Mallat seems to have gone around and done some research because aside from trees he mentioned some medicinal plants on which he provided personal, first-hand information. Leaves of coscosipa chewed and applied was a cure for boils. Bani leaves mixed with vinegar (of course, nothing less than the strong sukang Iloco) prevented diseases like smallpox if one rubbed it on the body. Macabuhay was a vine whose bark had tubers that when taken as a decoction cured fever and stomach trouble. Powdered and dried in an oven, it was used to treat ulcers of the palate. Mallat did not realize that the name of the plant, "makabuha," was perhaps a clue to its properties. He saw the cures made with this plant and recommended it highly.

Old books like Mallat's are often ignored in libraries because they contain obsolete or useless information. Perhaps we should read them again if only to appreciate what natural wonders remain in our midst.

Wednesday, January 26, 2005

A tour of 19th-century Manila

A tour of 19th-century Manila

Posted 11:34pm (Mla time) Jan 25, 2005
By Ambeth Ocampo
Inquirer News Service

Editor's Note: Published on page A13 of the January 26, 2005 issue of the Philippine Daily Inquirer

PEDRO Ortiz-Armengol, then ambassador of Spain to the Philippines, once invited me to take a tour of Rizal's Manila. It was awkward to be a tourist in my own country, but I spent the better part of a Saturday morning walking around Binondo armed with a copy of "Noli Me Tangere" and guided by a Spaniard holding an 1872 map of Manila. That day Rizal's text found its physical setting.

We started in front of the State Investment House on Juan Luna Street, where the house of Kapitan Tiago (or actually Telesforo Chuidian) once stood. The street was formerly known as Anloague. From there, we crossed a creek to the site of Fonda de Lala Ari where Ibarra spent the night in the beginning of the novel. We walked down Sacristia Street on the side of Binondo church, and the sights, sounds and smells of the area in the 1880s seemed to be there still.

Ortiz-Armengol said that the physical look of a city may change as we demolish old structures to give way to new ones, but the physical outline of a city-its streets, rivers, esteros and other landmarks-changes little.

Since then, I have done a number of explorations of downtown Manila and Intramuros and have gone further afield to the Pasig River using the "Noli" and all the way down to the esteros of Pandacan following the route of "Florante at Laura." So it was quite interesting to be reading Jean Mallat's 1846 work on the Philippines as translated from the original French by Pura Santillan Castrence (National Historical Institute, 1983). Like today's tourist guidebooks that tell us how to get around foreign cities, Mallat left us with a record of Manila in the middle of the 19th century that we seldom get to see in history books.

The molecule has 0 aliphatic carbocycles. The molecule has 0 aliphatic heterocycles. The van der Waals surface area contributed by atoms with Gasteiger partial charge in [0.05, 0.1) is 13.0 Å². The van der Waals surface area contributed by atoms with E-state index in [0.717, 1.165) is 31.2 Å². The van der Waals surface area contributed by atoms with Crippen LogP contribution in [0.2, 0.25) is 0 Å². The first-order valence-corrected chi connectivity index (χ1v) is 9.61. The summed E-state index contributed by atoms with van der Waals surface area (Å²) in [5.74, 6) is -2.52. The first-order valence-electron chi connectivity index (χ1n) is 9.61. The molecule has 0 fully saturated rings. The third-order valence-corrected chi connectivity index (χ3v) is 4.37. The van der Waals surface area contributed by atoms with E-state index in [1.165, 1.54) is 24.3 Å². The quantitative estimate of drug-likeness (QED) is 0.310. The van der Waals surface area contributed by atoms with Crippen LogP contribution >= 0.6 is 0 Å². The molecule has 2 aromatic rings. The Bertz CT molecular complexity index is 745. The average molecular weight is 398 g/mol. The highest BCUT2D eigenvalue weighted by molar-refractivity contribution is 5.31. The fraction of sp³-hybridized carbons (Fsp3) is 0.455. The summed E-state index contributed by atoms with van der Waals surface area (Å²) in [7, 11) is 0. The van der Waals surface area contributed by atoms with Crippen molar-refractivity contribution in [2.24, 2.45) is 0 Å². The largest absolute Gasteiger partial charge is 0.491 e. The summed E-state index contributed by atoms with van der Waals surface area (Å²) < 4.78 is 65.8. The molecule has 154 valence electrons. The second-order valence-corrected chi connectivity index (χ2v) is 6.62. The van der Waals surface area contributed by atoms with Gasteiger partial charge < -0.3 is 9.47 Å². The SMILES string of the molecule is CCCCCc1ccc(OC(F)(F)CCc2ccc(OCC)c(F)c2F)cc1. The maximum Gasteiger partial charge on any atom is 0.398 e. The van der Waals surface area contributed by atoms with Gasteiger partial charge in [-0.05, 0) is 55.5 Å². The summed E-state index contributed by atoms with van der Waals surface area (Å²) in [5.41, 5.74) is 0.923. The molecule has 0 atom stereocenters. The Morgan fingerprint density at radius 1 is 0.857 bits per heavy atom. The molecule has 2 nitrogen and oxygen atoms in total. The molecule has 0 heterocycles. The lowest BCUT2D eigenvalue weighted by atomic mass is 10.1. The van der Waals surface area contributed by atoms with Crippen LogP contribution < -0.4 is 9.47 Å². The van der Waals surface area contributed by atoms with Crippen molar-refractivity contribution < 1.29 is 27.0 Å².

Mallat described Manila by night when the city was inadequately lit by street lamps. (Today it's still dark in places where street lamps have dead or busted bulbs.) Then, as now, a stroll by Manila Bay was obligatory to watch the famous Manila Bay sunset. Ermita or the Hermitage was said to be "inhabited by the most skillful embroideresses in piña and sinamay, by painters of different kinds and by fishermen in the bay. Malate leads to Salinas which comes after the fort and an infantry barracks. This road is also that of Pasay, a village where betel nut is cultivated, and is also feared for robbers whom it harbors; it is the Cavite route. Near the small San Antonio Abad fort, one finds a warehouse of gunpowder. To the left, one finds marshes, by means of which, during wartime, one could easily inundate all the surroundings of Manila..."

The areas outside the Walled City are quite familiar to us today, but a description of it in the 1840s leaves a lot for comparison and contrast: "Leaving Pasay aside, one goes to Santa Ana, which is three quarters of a league from Manila. It is a pleasant place on the banks of the Pasig River, where one goes to take a breath of fresh air during the beautiful season. San Pedro Makati is half a league farther than Santa Ana. The air of this village is pure and bracing. It is there that the patients convalescing from dysentery go to recover their strength. Drawing nearer to Manila, one arrives in Paco, called also San Fernando de Dilao, a big village inhabited by artist painters, house-painters, masons and tilers; its church enjoys deep veneration because it keeps, in a magnificent reliquary, a recumbent image representing Our Lord after the descent from the cross; it is known under the name of Nuestro Señor de Paco, and the inhabitants attribute numerous miracles to it. "